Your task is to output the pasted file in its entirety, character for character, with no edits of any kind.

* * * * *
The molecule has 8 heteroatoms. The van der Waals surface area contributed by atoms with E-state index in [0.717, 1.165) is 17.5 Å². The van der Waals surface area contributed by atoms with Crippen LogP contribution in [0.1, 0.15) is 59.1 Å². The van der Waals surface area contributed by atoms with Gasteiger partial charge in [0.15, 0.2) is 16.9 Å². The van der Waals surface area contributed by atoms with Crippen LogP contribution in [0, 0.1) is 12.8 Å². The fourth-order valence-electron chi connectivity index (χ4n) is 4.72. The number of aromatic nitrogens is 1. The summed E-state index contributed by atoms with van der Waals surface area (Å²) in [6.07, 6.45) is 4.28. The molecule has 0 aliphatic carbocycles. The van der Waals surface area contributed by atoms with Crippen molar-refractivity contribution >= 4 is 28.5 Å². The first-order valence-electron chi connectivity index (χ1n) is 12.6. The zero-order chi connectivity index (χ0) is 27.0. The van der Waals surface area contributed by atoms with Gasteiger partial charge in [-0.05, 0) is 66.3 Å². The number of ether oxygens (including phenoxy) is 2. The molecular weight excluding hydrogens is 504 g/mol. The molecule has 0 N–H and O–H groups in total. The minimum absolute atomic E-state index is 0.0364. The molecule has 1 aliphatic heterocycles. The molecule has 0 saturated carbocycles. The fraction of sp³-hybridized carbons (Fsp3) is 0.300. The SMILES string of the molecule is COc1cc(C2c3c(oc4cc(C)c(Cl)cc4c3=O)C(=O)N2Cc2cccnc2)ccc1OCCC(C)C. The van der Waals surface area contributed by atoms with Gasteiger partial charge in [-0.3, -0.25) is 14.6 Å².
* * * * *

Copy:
The molecule has 8 heteroatoms. The van der Waals surface area contributed by atoms with E-state index in [0.717, 1.165) is 17.5 Å². The van der Waals surface area contributed by atoms with Crippen LogP contribution in [0.1, 0.15) is 59.1 Å². The van der Waals surface area contributed by atoms with Gasteiger partial charge in [0.15, 0.2) is 16.9 Å². The van der Waals surface area contributed by atoms with Crippen LogP contribution in [0, 0.1) is 12.8 Å². The fourth-order valence-electron chi connectivity index (χ4n) is 4.72. The number of aromatic nitrogens is 1. The summed E-state index contributed by atoms with van der Waals surface area (Å²) in [6.07, 6.45) is 4.28. The molecule has 0 aliphatic carbocycles. The van der Waals surface area contributed by atoms with Crippen molar-refractivity contribution >= 4 is 28.5 Å². The first-order valence-electron chi connectivity index (χ1n) is 12.6. The zero-order chi connectivity index (χ0) is 27.0. The van der Waals surface area contributed by atoms with Gasteiger partial charge in [-0.05, 0) is 66.3 Å². The number of ether oxygens (including phenoxy) is 2. The molecular weight excluding hydrogens is 504 g/mol. The molecule has 0 N–H and O–H groups in total. The minimum absolute atomic E-state index is 0.0364. The molecule has 1 aliphatic heterocycles. The molecule has 0 saturated carbocycles. The fraction of sp³-hybridized carbons (Fsp3) is 0.300. The SMILES string of the molecule is COc1cc(C2c3c(oc4cc(C)c(Cl)cc4c3=O)C(=O)N2Cc2cccnc2)ccc1OCCC(C)C. The van der Waals surface area contributed by atoms with Gasteiger partial charge in [-0.3, -0.25) is 14.6 Å².